Enjoy this monthly post written by Patrick Riecke, director, Chaplaincy and Volunteer Services.
Twelve-year-old me on a yellow bus.
I have blocked out most of my middle school years. I wasn’t super confident … or smart … or athletic … or popular … or talented at really anything. So, other than my dashing good looks (please do not google “Patrick Riecke’s middle school yearbook photo”), I didn’t have much to go on.
I went with the flow, took the normal classes, and tried not to stick out too much. My grades were fine, and I only remember visiting the principal’s office once, and I can’t remember if I was tattling or getting in trouble. Shop class revealed that I stink at working with my hands and the lopsided pillow I made in Home Economics didn’t bode well for my future family, either. When I showed up to band in 6th grade, my (amazing) band director asked, “What do you play?” I said I played piano, which was true. She told me no one plays piano in 6th grade band (which I now know is also true).
“How about baritone?” She asked.
“What’s a baritone?” I asked.
Then I spent the next seven years playing baritone (FYI, it’s that thing that looks like a small tuba, also called a “euphonium”).
That’s all that I remember about middle school, other than really hating going to the dances, and really loving satellite pizza (does anyone know where I can find this today?).
Except for this one other moment …
Like I said, I was on a school bus.
We were in a long line of other school buses, just like any other day at middle school. It must have been warm. I remember the green vinyl of the belt-less seats being sweaty under my middle school legs. Those metal-framed windows that we all slid down as soon as we got inside. The rapid and meandering conversations of tweens. We did not pull out our phones like kids today because our phones were at home attached to walls.
Our driver, to whom we paid little attention, pulled out of the school lot. And right into a car that was coming down the busy street. The sound of the crash carried through the air and into those rectangular windows and right into our perfect ears.
What happened next was a blur.
No one in the bus was hurt. But I do remember three things: First, I remember there was a baby seat in the car. Right where our bus had collided with it. I don’t remember a baby, I just remember the seat. My adult self is pretty sure that I don’t remember the baby because the baby wasn’t in the car for that trip. Thankfully. Secondly, I remember my bus driver’s mascara. She was crying and black rivers were migrating toward her chin. Lastly, I remember her saying over and over, “I didn’t see them coming. I had just looked. I didn’t see them until we were crashing into them. I didn’t see it coming.”
I didn’t see it coming.
This reality rings in my ears now as an adult. How many times have I felt this way? Did I see adulthood coming? My wife’s miscarriage? The birth of my other four children? New jobs, new houses, financial swings, world changes, the illnesses or deaths of loved ones? Most of the time I could say, “Wow, I didn’t see that coming. Not until I was crashing into it.”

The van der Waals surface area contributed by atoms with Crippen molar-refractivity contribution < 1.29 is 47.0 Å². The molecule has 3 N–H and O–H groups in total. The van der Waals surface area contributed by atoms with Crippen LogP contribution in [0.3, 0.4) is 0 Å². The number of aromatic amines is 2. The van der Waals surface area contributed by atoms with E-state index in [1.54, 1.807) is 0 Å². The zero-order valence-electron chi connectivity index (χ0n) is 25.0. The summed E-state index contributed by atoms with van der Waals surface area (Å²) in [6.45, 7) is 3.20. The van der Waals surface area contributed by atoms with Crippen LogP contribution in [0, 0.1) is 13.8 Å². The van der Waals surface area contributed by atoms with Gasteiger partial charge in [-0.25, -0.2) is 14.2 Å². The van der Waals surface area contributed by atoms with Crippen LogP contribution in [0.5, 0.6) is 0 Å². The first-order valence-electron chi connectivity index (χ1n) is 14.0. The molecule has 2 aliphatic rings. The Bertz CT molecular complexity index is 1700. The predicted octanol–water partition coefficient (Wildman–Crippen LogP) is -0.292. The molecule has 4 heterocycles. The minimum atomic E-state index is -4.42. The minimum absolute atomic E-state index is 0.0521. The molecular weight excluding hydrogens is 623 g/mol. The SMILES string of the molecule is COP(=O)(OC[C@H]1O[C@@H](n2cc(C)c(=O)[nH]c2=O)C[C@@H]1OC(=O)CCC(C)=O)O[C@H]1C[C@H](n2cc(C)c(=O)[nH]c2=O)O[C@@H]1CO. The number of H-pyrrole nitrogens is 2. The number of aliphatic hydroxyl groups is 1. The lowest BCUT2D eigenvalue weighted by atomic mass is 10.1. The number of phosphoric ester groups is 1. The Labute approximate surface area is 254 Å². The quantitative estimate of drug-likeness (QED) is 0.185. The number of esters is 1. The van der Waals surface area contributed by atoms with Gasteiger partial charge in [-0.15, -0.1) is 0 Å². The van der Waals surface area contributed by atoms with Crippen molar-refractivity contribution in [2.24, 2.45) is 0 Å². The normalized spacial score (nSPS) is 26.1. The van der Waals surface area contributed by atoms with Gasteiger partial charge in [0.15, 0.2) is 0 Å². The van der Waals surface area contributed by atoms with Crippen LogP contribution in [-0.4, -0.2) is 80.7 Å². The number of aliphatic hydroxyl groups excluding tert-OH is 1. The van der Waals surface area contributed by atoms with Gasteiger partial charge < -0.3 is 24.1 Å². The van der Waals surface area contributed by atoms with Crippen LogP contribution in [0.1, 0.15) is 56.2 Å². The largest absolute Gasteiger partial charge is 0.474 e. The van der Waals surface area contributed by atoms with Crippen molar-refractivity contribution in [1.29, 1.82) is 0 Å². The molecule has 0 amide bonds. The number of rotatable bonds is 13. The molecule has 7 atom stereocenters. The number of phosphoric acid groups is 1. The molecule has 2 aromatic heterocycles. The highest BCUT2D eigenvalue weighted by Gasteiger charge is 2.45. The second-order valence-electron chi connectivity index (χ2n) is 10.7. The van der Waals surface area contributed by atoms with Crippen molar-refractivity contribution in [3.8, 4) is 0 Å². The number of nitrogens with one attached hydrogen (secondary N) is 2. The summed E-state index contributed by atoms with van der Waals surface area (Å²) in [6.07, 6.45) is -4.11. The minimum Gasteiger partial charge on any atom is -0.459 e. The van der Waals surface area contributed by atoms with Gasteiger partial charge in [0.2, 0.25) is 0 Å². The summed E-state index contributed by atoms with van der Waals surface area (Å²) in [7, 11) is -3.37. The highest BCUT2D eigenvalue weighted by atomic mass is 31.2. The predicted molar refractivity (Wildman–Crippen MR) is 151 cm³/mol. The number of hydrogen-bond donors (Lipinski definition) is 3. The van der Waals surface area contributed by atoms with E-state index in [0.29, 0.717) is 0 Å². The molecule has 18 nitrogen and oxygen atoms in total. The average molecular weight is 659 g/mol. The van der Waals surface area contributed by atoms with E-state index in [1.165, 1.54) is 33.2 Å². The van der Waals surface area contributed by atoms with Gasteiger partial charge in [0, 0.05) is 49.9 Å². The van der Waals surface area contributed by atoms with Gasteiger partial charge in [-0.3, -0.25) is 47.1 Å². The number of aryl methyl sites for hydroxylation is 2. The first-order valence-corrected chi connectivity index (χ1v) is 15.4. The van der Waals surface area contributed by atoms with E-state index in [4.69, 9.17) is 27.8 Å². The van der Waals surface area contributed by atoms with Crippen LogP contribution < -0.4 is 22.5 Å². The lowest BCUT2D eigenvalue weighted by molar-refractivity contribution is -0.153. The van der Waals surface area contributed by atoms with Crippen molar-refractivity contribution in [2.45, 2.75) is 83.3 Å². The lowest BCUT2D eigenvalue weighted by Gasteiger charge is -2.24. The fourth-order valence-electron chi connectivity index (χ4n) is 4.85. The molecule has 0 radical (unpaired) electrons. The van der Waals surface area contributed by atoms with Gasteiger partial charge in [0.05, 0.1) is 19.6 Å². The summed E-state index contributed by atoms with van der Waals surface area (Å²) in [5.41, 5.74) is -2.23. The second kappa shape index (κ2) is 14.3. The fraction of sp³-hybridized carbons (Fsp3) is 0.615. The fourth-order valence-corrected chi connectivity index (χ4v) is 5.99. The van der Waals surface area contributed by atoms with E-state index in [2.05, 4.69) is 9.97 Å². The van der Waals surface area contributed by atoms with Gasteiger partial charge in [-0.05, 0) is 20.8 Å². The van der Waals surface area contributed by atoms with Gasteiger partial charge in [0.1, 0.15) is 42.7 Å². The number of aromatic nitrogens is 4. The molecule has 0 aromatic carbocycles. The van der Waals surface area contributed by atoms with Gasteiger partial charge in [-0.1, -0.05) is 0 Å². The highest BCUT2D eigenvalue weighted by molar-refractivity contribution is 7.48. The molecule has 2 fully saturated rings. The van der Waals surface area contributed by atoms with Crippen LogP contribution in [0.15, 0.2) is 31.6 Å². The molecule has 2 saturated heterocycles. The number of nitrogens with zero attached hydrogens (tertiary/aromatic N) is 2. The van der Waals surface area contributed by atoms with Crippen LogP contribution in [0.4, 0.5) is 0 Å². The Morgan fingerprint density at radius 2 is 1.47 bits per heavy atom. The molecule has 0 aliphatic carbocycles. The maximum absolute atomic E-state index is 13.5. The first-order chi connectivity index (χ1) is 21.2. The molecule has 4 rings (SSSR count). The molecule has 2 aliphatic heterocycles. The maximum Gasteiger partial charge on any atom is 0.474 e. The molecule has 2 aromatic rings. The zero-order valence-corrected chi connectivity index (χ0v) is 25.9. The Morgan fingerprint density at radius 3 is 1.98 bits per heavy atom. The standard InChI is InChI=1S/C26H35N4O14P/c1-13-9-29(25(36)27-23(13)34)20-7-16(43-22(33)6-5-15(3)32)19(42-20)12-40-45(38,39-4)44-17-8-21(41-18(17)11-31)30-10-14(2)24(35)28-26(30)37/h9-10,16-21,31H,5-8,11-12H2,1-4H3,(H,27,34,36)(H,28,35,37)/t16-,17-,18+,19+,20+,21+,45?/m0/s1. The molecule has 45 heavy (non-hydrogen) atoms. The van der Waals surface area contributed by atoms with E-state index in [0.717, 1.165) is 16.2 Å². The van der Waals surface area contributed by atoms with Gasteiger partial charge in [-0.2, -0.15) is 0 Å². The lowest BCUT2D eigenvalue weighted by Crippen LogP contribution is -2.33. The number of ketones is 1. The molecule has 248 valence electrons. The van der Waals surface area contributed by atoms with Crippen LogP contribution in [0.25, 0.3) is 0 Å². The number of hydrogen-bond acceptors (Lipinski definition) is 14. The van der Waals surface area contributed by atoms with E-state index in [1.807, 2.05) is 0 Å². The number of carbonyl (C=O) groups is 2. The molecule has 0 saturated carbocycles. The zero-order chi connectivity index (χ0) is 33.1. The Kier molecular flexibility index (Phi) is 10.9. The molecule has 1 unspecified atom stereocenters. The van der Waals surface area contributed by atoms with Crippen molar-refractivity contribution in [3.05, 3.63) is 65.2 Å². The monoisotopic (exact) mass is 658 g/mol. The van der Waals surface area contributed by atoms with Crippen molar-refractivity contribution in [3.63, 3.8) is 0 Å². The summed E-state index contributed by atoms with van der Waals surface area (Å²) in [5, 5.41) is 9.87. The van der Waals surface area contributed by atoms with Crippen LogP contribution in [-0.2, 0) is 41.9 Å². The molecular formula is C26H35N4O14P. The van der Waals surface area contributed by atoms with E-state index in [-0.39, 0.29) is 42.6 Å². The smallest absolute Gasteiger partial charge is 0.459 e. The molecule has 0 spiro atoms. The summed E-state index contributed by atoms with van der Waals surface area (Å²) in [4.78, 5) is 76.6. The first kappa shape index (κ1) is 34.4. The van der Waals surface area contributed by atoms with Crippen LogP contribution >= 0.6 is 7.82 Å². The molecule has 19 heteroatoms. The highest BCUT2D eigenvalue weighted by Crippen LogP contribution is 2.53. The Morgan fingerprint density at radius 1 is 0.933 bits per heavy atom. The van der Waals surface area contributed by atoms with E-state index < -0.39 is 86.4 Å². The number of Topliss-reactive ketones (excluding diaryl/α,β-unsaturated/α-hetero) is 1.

When I was in youth ministry, each year we held a special night where we recognized our graduating seniors. We creatively entitled it “Senior Recognition Night”. My children were small at the time. And every year the parents of the graduates told us the same thing: “It feels like just yesterday we were bringing them home from the hospital. Don’t blink.” The tears in their eyes as we prayed for their children seemed to say, “I didn’t see this coming.”
Last weekend was Father’s Day. And my oldest, who enters high school this fall, showed up to the van in the morning dressed just like me. I think it was actually on purpose. After lunch, we took a photo together and when I saw it my jaw dropped.
I posted it to a page I maintain and it looks like this:
I didn’t even see it coming.
Babies don’t stay babies.
Loved ones die.
My amazing chaplains have, as part of their work day, the regular opportunity to stand alongside families and patients in these moments. These, “I didn’t see this coming” moments.
Sometimes they stand beside patients in a moment of diagnosis. Sometimes treatment options have run out. Sometimes after a heart attack or stroke. Sometimes after a car crash or act of violence. Often it’s said out loud. Other times, it’s all over their faces. “I didn’t even see this coming.”
When the bus comes to halt. When your baby turns into a bride. When the diagnosis is frightening, there’s no manual on how to respond, but three thoughts from my 12-year-old mind still hold true today:
- Break the dam on the mascara. If you need to cry, don’t try to stop it. Just cry. It’s all good.
- Accept grace. When you realize there was no baby in the car seat, accept the grace. When you realize the boy standing next to you on Father’s Day has disappeared and is replaced with a truly amazing young man, accept the grace.
- The kids still need a ride home. We still had to get home safely. Our bus driver had to pull herself together and get us each home. Which she did, beautifully. My young adult son no longer needs me to wipe his face and cut his sandwich. That reality is over. But he does need me to love him like a dad loves a young man. He needs me to support him, cheer him on, and maybe occasionally provide some advice.
So, if today finds you saying, “I did not see this coming,” go ahead. Have your cry. Accept the grace. And get the kids home safely.
Follow Patrick on Facebook.